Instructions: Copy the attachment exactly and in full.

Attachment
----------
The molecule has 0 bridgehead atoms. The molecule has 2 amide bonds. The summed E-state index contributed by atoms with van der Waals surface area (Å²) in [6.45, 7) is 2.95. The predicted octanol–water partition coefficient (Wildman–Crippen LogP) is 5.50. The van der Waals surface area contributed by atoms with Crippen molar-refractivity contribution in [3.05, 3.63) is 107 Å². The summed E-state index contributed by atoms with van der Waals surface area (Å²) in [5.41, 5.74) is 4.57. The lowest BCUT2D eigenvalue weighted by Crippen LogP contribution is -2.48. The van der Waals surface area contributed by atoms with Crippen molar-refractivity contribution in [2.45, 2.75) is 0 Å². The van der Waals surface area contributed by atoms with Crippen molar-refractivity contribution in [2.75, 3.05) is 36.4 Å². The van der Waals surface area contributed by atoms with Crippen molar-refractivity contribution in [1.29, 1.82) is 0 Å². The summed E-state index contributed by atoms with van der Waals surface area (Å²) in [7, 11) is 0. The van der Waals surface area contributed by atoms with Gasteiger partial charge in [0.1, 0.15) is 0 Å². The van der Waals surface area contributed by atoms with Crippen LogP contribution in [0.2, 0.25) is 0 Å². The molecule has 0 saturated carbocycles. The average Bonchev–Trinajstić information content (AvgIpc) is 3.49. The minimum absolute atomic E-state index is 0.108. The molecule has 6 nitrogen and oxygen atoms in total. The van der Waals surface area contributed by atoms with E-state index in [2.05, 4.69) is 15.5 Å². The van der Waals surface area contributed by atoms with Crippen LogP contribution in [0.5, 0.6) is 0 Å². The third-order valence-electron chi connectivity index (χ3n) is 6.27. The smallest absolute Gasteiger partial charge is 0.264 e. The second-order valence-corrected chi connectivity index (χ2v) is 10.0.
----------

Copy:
The molecule has 0 bridgehead atoms. The molecule has 2 amide bonds. The summed E-state index contributed by atoms with van der Waals surface area (Å²) in [6.45, 7) is 2.95. The predicted octanol–water partition coefficient (Wildman–Crippen LogP) is 5.50. The van der Waals surface area contributed by atoms with Crippen molar-refractivity contribution in [3.05, 3.63) is 107 Å². The summed E-state index contributed by atoms with van der Waals surface area (Å²) in [5.41, 5.74) is 4.57. The lowest BCUT2D eigenvalue weighted by Crippen LogP contribution is -2.48. The van der Waals surface area contributed by atoms with Crippen molar-refractivity contribution in [2.45, 2.75) is 0 Å². The van der Waals surface area contributed by atoms with Crippen molar-refractivity contribution in [2.75, 3.05) is 36.4 Å². The van der Waals surface area contributed by atoms with Crippen molar-refractivity contribution in [1.29, 1.82) is 0 Å². The summed E-state index contributed by atoms with van der Waals surface area (Å²) in [7, 11) is 0. The van der Waals surface area contributed by atoms with Gasteiger partial charge in [0.1, 0.15) is 0 Å². The van der Waals surface area contributed by atoms with Crippen LogP contribution in [0.2, 0.25) is 0 Å². The molecule has 0 saturated carbocycles. The average Bonchev–Trinajstić information content (AvgIpc) is 3.49. The minimum absolute atomic E-state index is 0.108. The molecule has 6 nitrogen and oxygen atoms in total. The van der Waals surface area contributed by atoms with E-state index in [2.05, 4.69) is 15.5 Å². The van der Waals surface area contributed by atoms with Crippen LogP contribution in [0.5, 0.6) is 0 Å². The third-order valence-electron chi connectivity index (χ3n) is 6.27. The smallest absolute Gasteiger partial charge is 0.264 e. The second-order valence-corrected chi connectivity index (χ2v) is 10.0.